Keywords are the lifeblood of SEO. They signal to Google and other search engines what your page content is about, whether it’s “best donuts in Memphis” or “how to unclog your drains.” Without a strong targeted keyword, how are you going to rank for the search terms that matter to your website?
Of course, be careful not to go overboard. As with anything SEO, your H1 tag should not be overstuffed full of keywords in an attempt to rank higher in search engines. Use just one of your most relevant keywords in a way that feels natural. Any supporting keywords can be used in your H2, H3 heading and body content.
Format Your H1 Tag To Make It Stand Out
This tip is less on the technical side of things and more on the aesthetic side. The <h1> HTML tag tells Google to pay particular attention to that set of text since it describes your page’s content. And as one of the more important pieces of code (for SEO, at least), its formatting should reflect that.
“We perceive bigger things as more powerful and dominating as compared to smaller ones. So whenever we see this difference in size, we automatically put them at different levels in hierarchy and define a relationship,” Nayan Suthar, a product designer and Medium contributor shares. “Creating a visual hierarchy in UI is really important. It helps users scan through the content at high level before diving deeper into the content.” (4)
Get The Right H1 Tag Length
Getting the perfect length for your header tag is both an art and a science. Too short (e.g. just your long-tail keyword), and it will seem generic. Too long, and you’ll probably lose your user’s interest before they even finish reading it. Plus, a long H1 tag probably means a long title tag, and Google naturally shortens those to fit in the search engine results page.
So how long should H1 tags be?
Generally speaking, you should keep your H1 tag limited to about 20-70 characters.
That’s characters (including spaces and punctuation), not words! This gives you enough space to create interesting, descriptive H1 heading tags without creating a negative user experience.
Address Your User’s Intent
To convince users to click on your site and read your content, you need to understand them. What are they looking for? What are their major concerns and needs? If they search for this particular keyword, what kind of content are they expecting to find?
So, an H1 tag that addresses the user intent could read like this:
“10 Easy SEO Tricks That Will Boost Your Rankings NOW (Evergreen Edition)”
When Writing Your Header/H1 Tag, Your User Should Always Come First
What it all boils down to, is this; Writing effective H1 HTML code is all about the user experience. Sure, you’re also trying to cater to Google’s guidelines. But also, Google has evolved to the point where they can tell if you’re trying to cater only to their algorithm, or if you’re actually putting in the effort to provide value to your users as well.
Google and other search engines look at a variety of factors to determine whether or not your content is useful—how many users click on your site, how long users stay on the page, whether or not they click out quickly, and lots more.
So if you design with your user in mind, you are more likely to keep them on your site. And trust us, Google rewards sites that prioritize the user experience.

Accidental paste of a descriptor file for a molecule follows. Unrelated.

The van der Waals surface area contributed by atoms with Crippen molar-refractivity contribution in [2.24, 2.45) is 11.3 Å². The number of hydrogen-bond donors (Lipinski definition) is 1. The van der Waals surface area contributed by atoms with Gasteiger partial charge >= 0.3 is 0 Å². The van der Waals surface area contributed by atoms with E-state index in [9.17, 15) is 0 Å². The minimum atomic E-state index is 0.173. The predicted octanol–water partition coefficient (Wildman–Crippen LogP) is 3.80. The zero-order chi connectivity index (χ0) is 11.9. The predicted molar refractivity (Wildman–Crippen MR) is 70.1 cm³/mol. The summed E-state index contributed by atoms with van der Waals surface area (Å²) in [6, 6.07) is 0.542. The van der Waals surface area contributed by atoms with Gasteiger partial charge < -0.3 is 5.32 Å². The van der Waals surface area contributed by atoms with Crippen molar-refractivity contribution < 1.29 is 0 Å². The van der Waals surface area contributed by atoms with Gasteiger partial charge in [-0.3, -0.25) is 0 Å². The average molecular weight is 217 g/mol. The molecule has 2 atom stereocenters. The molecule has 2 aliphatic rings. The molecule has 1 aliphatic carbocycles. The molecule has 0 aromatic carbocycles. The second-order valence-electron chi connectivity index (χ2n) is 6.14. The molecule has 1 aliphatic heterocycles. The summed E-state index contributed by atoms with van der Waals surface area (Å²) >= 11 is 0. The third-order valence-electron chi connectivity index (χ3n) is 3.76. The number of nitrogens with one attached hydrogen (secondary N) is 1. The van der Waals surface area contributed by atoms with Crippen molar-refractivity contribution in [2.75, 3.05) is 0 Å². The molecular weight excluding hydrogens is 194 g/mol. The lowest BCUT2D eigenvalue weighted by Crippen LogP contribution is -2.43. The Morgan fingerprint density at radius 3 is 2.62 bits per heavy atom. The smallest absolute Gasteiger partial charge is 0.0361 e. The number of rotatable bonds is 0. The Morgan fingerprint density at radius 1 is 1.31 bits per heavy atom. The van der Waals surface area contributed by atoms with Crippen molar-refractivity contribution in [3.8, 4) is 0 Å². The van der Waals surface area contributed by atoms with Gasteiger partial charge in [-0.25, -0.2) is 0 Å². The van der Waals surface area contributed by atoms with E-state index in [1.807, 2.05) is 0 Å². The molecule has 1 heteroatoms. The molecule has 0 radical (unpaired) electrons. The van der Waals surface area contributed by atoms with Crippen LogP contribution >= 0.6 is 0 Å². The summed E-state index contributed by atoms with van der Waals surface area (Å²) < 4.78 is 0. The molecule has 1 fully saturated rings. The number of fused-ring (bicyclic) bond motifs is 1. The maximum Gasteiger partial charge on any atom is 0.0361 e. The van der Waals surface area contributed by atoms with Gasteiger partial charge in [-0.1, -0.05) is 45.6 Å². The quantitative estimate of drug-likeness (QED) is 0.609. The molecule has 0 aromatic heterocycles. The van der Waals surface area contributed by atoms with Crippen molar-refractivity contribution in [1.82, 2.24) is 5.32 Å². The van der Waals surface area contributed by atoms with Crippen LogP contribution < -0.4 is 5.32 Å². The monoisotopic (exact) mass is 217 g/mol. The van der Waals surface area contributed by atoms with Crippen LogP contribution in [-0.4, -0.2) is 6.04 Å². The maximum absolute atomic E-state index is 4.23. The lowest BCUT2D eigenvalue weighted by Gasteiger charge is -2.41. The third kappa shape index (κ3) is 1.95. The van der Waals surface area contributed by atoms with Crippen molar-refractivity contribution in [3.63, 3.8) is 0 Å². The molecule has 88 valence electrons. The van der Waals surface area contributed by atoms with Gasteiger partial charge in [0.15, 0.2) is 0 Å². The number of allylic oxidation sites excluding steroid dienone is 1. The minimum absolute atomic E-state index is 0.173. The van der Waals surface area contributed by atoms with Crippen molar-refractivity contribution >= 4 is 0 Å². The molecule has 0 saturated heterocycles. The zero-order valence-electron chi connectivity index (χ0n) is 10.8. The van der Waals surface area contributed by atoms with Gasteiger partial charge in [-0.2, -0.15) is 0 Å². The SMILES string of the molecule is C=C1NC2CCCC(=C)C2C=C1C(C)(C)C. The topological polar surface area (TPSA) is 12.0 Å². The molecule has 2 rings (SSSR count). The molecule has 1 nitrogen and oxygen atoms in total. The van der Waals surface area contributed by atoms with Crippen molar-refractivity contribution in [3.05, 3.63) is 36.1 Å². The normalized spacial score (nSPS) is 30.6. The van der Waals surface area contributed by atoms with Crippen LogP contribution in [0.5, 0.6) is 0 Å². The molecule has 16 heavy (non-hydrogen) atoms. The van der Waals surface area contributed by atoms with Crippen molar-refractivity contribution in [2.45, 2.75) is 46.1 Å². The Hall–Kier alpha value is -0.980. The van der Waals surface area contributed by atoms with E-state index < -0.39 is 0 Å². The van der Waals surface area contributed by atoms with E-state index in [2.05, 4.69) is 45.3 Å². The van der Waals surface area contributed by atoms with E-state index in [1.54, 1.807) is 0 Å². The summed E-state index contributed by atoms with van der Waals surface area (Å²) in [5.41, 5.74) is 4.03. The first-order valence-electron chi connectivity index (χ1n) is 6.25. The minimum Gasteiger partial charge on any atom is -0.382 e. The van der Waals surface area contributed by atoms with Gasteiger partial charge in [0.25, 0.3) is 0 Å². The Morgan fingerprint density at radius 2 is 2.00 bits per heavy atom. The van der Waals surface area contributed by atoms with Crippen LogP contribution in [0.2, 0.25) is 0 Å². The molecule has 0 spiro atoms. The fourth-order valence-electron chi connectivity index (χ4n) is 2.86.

How To Run An H1 Tag Audit To Boost Your Site’s SEO This Week
Now that you know how to make your H1 heading tags actually work for you, it’s time to go through your site and make sure your header tags follow these guidelines.
Running an H1 tag audit isn’t difficult. However, it can get a bit time-consuming depending on the size of your site. You’ll need to go through each of your pages (yes, pages, not only your blogs or articles) and tick off every item on this checklist:
- There is only ONE H1 tag per page.
- The H1 is located at the top of the page.
- The H1 is within 20-70 characters.
- The H1 accurately describes the content on the page.
- The H1 contains ONE long-tail keyword related to the page’s content.
- The H1 is formatted as the biggest and most striking visual element on the page.
- The H1 answers the question “what does the user want and expect from this content?”
Now, if you have a lot of content, checking each of them manually might not be a good use of your time. To speed up the process, you can use an H tag checker to scan through your content and check your H1 tags to make sure they’re optimized. After this, you’ll also get a list of problem urls and recommendations on how to make them better.
Summing It Up
Many SEOs fail when they treat their H1s as small or inconsequential piece of code, but you know better. Having a strong header is an easy (and cheap) way to see a real boost in your serp.
H1 headings tell users and crawlers what to expect when they click on your page, and it can spell the difference between low traffic and SEO success.
Now it’s time to put your newfound knowledge on H1 tags to good use! Audit your site, rewrite your H1s, and see those clicks roll in.
Do I need an h1 tag?
Yes. The h1 tag is considered the “main topic” of your article and helps to give a signal to Google of what your page is about. You don’t necessarily need it, but you definitely want it. Any subtopics can be mentioned in your h2, h3, h4 tags etc.
Title tags are established in the HTML code with the <title></title> tags. They help to also establish the main topic of a page, and they also designate what is shown in the search result when your site comes up in the listing.
Is the h1 tag the same as the title?
No. However, some themes do use the page title as your h1.
Should the h1 tag match the title?
No. By conventional SEO standards, it is the common recommendation to make these two items unique.
How many times we can use h1 tag?
It is recommended to use only 1 h1 tag per page. You can use sub-headings <h2>, <h3>, <h4>, etc as much as you want to break down the main topic into subsections.
The 6 levels of heading tags are h1, h2, h3, h4, h5, h6. The headings follow a hierarchy. The H1 tag is the highest/most important level and H6 is the least.